Andrea Parkins is an American composer, sound artist, performer and improvisational musician based in New York and Berlin. Known especially for her dynamic timbral explorations on the electric accordion, her inventive use of customized generative sound processing, and her arrangements of objects and sound, she wields a sonic language that is both fractured and fluid – releasing awkward electronic disruptions, concretized samplings and explosive feedbacks. As an accordionist, she typically fragments the instrument’s traditional vocabulary and expands its capabilities with electronics and extended techniques, and she combines piano and accordion with digital sampling. Describing her interactive sound and image works inspired by the ‘fantastically complicated, deviously complex and impractical’ structures of Rube Goldberg’s circuitous cartoon machines (The Inventions of Professor Lucifer Gorgonzola Butts), Parkins notes that ‘an important conceptual thread was the discovery and expression of metaphors for the slippage and tension between object and meaning that occurs through the passage of time’: ‘As both a sonic and visual artist, I try to build and layer idiosyncratic systems and structures … that point to these shifts in meaning.’
Luc Houtkamp is a Dutch composer and musician (saxophones, electronics) who’s lived in Malta since 2014. Having a background in jazz and improvised music, he bridges the gap between different worlds of experience. His musical goal is to establish a continuum between improvisation and composition in which the difference between the two dissolves. With the aid of computers and live electronics, as well as various forms of music notation, his compositions are highly personal in both sound and concept. Stylistic freedom is not a post-modern cliché but is based on his belief that musical style is secondary in importance, serving the expressive quality of the music itself. His main interest, he says, is ‘the way in which the musicians play together, and how this can be directed by means of composition and the use of computers’. ‘For Houtkamp, cultural and personal identity is fluid, finding power in change. But what is exciting about the music he makes [its musical melding and formal moulding] is that this change does not take place without resistance; without jagged juxtapositions, musical anomalies and moments of surreal humour acting as counterweights to the unifying musical forces Houtkamp is constantly searching out’ (Alwynne Pritchard, 2011).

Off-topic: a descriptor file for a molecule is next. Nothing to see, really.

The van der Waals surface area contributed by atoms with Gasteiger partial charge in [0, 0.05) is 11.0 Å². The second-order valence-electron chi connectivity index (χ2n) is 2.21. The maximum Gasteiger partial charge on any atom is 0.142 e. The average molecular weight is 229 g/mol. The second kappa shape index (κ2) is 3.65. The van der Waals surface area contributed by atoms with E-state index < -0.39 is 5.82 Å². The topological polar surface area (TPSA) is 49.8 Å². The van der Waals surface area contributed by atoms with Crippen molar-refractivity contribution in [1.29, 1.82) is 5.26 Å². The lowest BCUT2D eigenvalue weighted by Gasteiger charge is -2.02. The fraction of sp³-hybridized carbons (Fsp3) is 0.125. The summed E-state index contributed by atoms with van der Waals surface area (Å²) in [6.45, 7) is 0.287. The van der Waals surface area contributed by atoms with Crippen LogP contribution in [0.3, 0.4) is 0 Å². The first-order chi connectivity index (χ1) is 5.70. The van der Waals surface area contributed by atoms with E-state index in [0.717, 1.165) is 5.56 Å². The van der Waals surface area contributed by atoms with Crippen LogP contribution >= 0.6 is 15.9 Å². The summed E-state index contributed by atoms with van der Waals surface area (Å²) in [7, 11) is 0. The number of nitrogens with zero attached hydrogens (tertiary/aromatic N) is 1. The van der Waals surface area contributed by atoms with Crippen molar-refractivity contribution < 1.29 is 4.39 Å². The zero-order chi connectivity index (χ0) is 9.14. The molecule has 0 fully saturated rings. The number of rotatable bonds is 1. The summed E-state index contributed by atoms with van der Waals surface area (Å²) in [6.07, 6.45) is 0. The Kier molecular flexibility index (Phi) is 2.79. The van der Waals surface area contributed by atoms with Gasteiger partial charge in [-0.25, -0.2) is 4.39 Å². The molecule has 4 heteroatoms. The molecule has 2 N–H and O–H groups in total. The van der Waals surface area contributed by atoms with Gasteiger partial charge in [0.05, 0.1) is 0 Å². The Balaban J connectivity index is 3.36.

Lukas Ligeti, Extraordinary Professor at the University of Pretoria, is an Austrian/American composer and improviser (drums and electronics) diving his time between Miami and Johannesburg. Deeply engaged in the field of ‘experimental intercultural collaboration’ (his coining), drawing upon influences including Downtown New York experimentalism, contemporary composition, jazz, and African traditions, Ligeti has developed a unique voice as a composer and improviser, forging a fiercely independent path at the cutting edge of new music, creating distinctively original works cognizant of a multitude of traditions yet belonging to none of modern music’s known streams or groupings. Often characterized by complex polymetric structures, his output ranges from the through-composed to the free-improvised. The son of György Ligeti, the centenary of whose birth this year’s Malta International Spring Festival is marking.